Learning to love anomalies

10 January 2020

The 2020s will sort current anomalies in fundamental physics into discoveries or phantoms, says Ben Allanach.

All surprising discoveries were anomalies at some stage

Anomalies, which I take to mean data that disagree with the scientific paradigm of the day, are the bread and butter of phenomenologists working on physics beyond the Standard Model (SM). Are they a mere blip or the first sign of new physics? A keen understanding of statistics is necessary to help decide which “bumps” to work on.

Take the excess in the rate of di-photon production at a mass of around 750 GeV spotted in 2015 by the ATLAS and CMS experiments. ATLAS had a 4σ peak with respect to background, which CMS seemed to confirm, although its signal was less clear. Theorists produced an avalanche of papers speculating on what the signal might mean but, in the end, the signal was not confirmed in new data. In fact, as is so often the case, the putative signal stimulated some very fruitful work. For example, it was realised that ultra-peripheral collisions between lead ions could produce photon-photon resonances, leading to an innovative and unexpected search programme in heavy-ion physics. Other authors proposed using such collisions to measure the anomalous magnetic moment of the tau lepton, which is expected to be especially sensitive to new physics, and in 2018 ATLAS and CMS found the first evidence for (non-anomalous) high-energy light-by-light scattering in lead-lead ultra-peripheral collisions.

Some anomalies have disappeared during the past decade not primarily because they were statistical fluctuations, but because of an improved understanding of theory. One example is the forward-backward asymmetry (AFB) of top–antitop production at the Tevatron. At large transverse momentum, AFB was measured to be much too large compared to SM predictions, which were at next-to-leading order in QCD with some partial next-to-next-to leading order (NNLO) corrections. The complete NNLO corrections, calculated in a Herculean effort, proved to contribute much more than was previously thought, faithfully describing top–antitop production both at the Tevatron and at the LHC.

Ben Allanach

Other anomalies are still alive and kicking. Arguably, chief among them is the long-standing oddity in the measurement of the anomalous magnetic moment of the muon, which is about 4σ discrepant with the SM predictions. Spotted 20 years ago, many papers have been written in an attempt to explain it, with contributions ranging from supersymmetric particles to leptoquarks. A similarly long-standing anomaly is a 3.8σ excess in the number of electron antineutrinos emerging from a muon–antineutrino beam observed by the LSND experiment and backed up more recently by MiniBooNE. Again, numerous papers attempting to explain the excess, e.g. in terms of the existence of a fourth “sterile” neutrino, have been written, but the jury is still out.

Some anomalies are more recent, and unexpected. The so-called “X17” anomaly reported at a nuclear physics experiment in Hungary, for instance, shows a significant excess in the rate of certain nuclear decays of 8Be and 4He nuclei (see Rekindled Atomki anomaly merits closer scrutiny) which has been interpreted as being due to the creation of a new particle of mass 17 MeV. Though possible theoretically, one needs to work hard to make this new particle not fall afoul of other experimental constraints; confirmation from an independent experiment is also needed. Personally, I am not pursuing this: I think that the best new-physics ideas have already been had by other authors.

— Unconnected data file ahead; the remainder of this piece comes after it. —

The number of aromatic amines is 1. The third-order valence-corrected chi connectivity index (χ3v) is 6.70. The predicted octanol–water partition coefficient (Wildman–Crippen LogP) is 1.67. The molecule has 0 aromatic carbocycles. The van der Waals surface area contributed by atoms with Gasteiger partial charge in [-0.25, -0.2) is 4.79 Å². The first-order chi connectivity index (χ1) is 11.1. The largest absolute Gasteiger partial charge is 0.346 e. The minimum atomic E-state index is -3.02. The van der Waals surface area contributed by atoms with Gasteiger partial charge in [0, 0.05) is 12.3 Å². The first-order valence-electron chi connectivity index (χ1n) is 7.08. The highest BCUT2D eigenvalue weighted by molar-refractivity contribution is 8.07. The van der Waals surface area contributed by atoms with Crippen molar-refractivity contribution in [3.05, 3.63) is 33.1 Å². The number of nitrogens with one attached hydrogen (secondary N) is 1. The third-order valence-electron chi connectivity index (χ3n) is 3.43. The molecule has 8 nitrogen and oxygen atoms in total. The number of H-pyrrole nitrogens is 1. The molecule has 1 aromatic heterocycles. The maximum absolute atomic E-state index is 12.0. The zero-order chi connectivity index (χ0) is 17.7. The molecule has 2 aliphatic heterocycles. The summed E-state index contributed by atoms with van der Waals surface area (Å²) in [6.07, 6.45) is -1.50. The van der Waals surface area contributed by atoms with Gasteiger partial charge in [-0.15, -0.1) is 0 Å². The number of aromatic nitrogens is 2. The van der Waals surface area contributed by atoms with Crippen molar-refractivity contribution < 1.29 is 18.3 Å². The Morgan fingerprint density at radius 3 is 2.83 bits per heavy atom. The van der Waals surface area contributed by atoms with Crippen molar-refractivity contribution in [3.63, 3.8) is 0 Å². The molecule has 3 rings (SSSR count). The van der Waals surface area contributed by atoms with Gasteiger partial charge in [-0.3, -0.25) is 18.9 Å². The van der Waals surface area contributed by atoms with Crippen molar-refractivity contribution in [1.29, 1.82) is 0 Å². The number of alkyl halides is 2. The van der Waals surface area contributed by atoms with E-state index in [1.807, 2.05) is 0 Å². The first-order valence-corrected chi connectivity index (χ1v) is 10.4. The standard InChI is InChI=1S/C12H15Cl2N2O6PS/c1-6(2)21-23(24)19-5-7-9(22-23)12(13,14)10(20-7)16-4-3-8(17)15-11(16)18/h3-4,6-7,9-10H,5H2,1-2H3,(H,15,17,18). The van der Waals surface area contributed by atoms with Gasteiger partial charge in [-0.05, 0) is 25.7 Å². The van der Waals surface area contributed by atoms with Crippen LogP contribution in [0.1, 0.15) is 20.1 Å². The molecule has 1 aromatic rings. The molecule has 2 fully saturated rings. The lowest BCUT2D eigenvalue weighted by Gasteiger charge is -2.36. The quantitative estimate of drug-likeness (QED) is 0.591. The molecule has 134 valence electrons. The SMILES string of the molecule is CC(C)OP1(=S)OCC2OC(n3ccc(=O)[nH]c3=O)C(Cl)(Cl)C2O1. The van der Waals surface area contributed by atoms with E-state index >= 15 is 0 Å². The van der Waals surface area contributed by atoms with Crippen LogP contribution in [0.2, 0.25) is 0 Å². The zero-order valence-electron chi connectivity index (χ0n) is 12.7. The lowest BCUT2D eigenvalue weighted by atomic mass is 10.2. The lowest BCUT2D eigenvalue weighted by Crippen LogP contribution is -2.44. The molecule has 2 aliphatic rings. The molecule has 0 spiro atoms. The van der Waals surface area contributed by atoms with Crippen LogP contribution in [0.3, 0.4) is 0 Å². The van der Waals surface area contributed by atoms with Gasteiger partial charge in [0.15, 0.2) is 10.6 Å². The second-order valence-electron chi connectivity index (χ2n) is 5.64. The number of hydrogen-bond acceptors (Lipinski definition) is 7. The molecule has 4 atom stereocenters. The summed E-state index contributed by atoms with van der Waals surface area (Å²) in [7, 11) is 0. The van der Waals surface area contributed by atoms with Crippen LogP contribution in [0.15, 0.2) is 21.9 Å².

When working on an anomaly, beyond-the-SM phenomenologists hypothesise a new particle and/or interaction to explain it, check to see if it works quantitatively, check to see if any other measurements rule the explanation out, then provide new ways in which the idea can be tested. After this, they usually check where the new physics might fit into a larger theoretical structure, which might explain some other mysteries. For example, there are currently many anomalies in measurements of B meson decays, each of which isn’t particularly statistically significant (typically 2–3σ away from the SM) but taken together they form a coherent picture with a higher significance. The exchange of hypothesised Z′ or leptoquark quanta provide working explanations, the larger structure also shedding light on the pattern of masses of SM fermions, and most of my research time is currently devoted to studying them.

The coming decade will presumably sort several current anomalies into discoveries, or those that “went away”. Belle II and future LHCb measurements should settle the B anomalies, while the anomalous muon magnetic moment may even be settled this year by the g-2 experiment at Fermilab. Of course, we hope that new anomalies will appear and stick. One anomaly from the late 1990s – that type 1a supernovae have an anomalous acceleration at large red-shifts – turned out to reveal the existence of dark-energy and produce the dominant paradigm of cosmology today. This reminds us that all surprising discoveries were anomalies at some stage.


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